"«Is there any way we could take a look in that locker?»" Steve asks, piqued. "«I'll cover the charge for them.»"

Tigra is certainly open to sharing a room, or having one to herself, as needs must. TOo much to hope for that they will be in and out and have this all wrapped up so quickly they don't need rooms, she suspects. "Certainly," Tigra says with another smile for the seawolf, as she signs an elegant 'Tigra.' At least it's not a cat's paw. "I'm with him," she says to the soldiers, with a nod towards Strange.

Two per room, it'll fit. Not like Buck hasn't spent most of an icy winter in Belgium in the same freezing foxhole as Steve. AT the mention of the locker fee, he reaches into a pocket in his jacket, produces a wallet, starts shelling out. SHIELD does pay okay, after all. "Sure, Doc," he says. "Let's go look at the rooms."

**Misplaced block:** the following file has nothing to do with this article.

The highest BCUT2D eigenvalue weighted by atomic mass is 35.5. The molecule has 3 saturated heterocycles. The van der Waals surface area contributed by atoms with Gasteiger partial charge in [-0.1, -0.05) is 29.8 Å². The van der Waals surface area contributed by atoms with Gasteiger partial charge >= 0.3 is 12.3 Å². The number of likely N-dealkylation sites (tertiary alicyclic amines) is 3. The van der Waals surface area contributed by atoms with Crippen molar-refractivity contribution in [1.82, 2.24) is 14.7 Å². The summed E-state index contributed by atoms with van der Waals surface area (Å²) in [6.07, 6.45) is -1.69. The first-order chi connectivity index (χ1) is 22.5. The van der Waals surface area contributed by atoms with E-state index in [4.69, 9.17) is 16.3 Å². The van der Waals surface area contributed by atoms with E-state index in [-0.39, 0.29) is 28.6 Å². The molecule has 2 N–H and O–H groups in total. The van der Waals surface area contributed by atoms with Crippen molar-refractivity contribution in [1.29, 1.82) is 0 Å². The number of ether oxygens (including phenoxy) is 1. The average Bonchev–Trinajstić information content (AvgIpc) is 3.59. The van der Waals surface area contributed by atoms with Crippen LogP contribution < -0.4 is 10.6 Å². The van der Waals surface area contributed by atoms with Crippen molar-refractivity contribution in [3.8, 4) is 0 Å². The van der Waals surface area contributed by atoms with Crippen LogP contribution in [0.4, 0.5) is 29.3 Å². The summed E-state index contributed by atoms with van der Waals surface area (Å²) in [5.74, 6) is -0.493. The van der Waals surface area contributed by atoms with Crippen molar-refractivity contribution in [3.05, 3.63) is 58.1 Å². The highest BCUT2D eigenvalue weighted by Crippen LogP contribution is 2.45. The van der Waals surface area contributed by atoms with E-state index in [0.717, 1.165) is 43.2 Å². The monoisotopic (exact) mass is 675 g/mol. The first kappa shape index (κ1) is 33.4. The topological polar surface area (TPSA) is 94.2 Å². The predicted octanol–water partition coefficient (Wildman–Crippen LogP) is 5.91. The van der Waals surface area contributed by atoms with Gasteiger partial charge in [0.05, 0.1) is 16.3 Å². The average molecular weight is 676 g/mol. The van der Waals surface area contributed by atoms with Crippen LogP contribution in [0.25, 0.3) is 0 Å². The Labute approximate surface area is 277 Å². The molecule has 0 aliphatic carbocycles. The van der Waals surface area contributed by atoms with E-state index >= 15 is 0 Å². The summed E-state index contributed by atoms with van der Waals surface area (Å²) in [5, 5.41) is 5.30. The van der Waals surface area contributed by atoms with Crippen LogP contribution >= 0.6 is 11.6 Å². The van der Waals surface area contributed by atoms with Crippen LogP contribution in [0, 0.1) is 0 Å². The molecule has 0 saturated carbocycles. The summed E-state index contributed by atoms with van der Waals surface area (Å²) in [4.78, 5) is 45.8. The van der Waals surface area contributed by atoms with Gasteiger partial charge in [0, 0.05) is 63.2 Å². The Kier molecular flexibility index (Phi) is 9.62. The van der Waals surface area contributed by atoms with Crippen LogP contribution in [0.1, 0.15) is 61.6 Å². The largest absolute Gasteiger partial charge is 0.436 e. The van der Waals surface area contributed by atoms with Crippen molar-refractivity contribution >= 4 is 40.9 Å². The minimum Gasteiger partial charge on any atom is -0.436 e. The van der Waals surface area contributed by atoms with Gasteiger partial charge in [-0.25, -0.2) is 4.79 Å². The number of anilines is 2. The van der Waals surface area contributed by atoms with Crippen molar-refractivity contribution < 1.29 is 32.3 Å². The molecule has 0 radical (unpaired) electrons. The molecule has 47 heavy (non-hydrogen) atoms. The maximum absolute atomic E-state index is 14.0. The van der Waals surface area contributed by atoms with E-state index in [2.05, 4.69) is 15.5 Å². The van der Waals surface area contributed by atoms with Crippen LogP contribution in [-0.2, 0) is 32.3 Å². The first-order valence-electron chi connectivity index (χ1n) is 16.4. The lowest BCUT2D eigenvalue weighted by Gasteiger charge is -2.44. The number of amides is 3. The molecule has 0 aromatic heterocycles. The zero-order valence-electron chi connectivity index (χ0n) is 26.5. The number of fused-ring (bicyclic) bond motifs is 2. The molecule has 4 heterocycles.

The proprietor looks at the name. He crosses out Tigra and adds «Gareth» in a flat underline. The scrawl is chicken scratch. Then he fishes around through about nine boxes of Gitanes, disorderly pencil erasers, and a box of bottlecaps. He fishes out a bit of twine with a key. There's another, similarly knotted, each bearing a number. 1 and 3, very exciting. Those are slapped down on the counter, and he summarily grumbles. "Whoever pays, is good. No drinking, no women. Locker code is 16-8-2. They go and they stay away. Bad job. Nothing done for going to Nazi killing field."

Strange tilts his head to read the addition by the hostel manager and slowly curls a smile.